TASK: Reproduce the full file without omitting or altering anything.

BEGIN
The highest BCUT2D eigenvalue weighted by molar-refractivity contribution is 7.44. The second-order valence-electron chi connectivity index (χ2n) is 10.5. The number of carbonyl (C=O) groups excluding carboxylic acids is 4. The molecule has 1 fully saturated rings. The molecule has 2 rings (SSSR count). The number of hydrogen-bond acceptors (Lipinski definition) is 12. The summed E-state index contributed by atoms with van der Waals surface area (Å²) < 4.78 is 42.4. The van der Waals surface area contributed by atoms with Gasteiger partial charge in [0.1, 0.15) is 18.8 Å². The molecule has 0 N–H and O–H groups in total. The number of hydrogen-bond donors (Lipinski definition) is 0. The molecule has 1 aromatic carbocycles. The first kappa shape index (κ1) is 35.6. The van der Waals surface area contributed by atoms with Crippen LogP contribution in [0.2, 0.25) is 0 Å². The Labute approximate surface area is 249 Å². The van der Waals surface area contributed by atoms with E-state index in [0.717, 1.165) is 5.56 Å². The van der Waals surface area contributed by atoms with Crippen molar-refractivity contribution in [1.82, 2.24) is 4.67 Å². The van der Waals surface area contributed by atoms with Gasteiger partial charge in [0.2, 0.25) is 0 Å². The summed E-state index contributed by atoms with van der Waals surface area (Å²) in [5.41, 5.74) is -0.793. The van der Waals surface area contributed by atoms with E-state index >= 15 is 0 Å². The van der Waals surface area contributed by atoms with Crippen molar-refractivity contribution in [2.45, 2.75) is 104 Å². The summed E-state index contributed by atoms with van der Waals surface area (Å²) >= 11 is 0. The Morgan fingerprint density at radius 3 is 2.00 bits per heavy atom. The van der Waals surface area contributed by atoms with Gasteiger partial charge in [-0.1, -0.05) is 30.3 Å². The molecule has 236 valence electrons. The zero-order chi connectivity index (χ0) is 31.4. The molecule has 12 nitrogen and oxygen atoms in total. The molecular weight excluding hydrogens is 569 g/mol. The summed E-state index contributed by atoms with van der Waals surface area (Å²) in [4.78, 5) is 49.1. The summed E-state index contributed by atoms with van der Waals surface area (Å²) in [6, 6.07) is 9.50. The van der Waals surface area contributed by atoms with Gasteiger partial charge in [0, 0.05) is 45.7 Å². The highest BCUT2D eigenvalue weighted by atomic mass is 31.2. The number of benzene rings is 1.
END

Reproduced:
The highest BCUT2D eigenvalue weighted by molar-refractivity contribution is 7.44. The second-order valence-electron chi connectivity index (χ2n) is 10.5. The number of carbonyl (C=O) groups excluding carboxylic acids is 4. The molecule has 1 fully saturated rings. The molecule has 2 rings (SSSR count). The number of hydrogen-bond acceptors (Lipinski definition) is 12. The summed E-state index contributed by atoms with van der Waals surface area (Å²) < 4.78 is 42.4. The van der Waals surface area contributed by atoms with Gasteiger partial charge in [0.1, 0.15) is 18.8 Å². The molecule has 0 N–H and O–H groups in total. The number of hydrogen-bond donors (Lipinski definition) is 0. The molecule has 1 aromatic carbocycles. The first kappa shape index (κ1) is 35.6. The van der Waals surface area contributed by atoms with Crippen LogP contribution in [0.2, 0.25) is 0 Å². The Labute approximate surface area is 249 Å². The van der Waals surface area contributed by atoms with E-state index in [0.717, 1.165) is 5.56 Å². The van der Waals surface area contributed by atoms with Crippen molar-refractivity contribution in [1.82, 2.24) is 4.67 Å². The van der Waals surface area contributed by atoms with Gasteiger partial charge in [0.2, 0.25) is 0 Å². The summed E-state index contributed by atoms with van der Waals surface area (Å²) in [5.41, 5.74) is -0.793. The van der Waals surface area contributed by atoms with E-state index >= 15 is 0 Å². The van der Waals surface area contributed by atoms with Crippen molar-refractivity contribution in [2.45, 2.75) is 104 Å². The summed E-state index contributed by atoms with van der Waals surface area (Å²) >= 11 is 0. The Morgan fingerprint density at radius 3 is 2.00 bits per heavy atom. The van der Waals surface area contributed by atoms with Gasteiger partial charge in [-0.1, -0.05) is 30.3 Å². The molecule has 236 valence electrons. The zero-order chi connectivity index (χ0) is 31.4. The molecule has 12 nitrogen and oxygen atoms in total. The molecular weight excluding hydrogens is 569 g/mol. The summed E-state index contributed by atoms with van der Waals surface area (Å²) in [4.78, 5) is 49.1. The summed E-state index contributed by atoms with van der Waals surface area (Å²) in [6, 6.07) is 9.50. The van der Waals surface area contributed by atoms with Gasteiger partial charge in [0, 0.05) is 45.7 Å². The highest BCUT2D eigenvalue weighted by atomic mass is 31.2. The number of benzene rings is 1.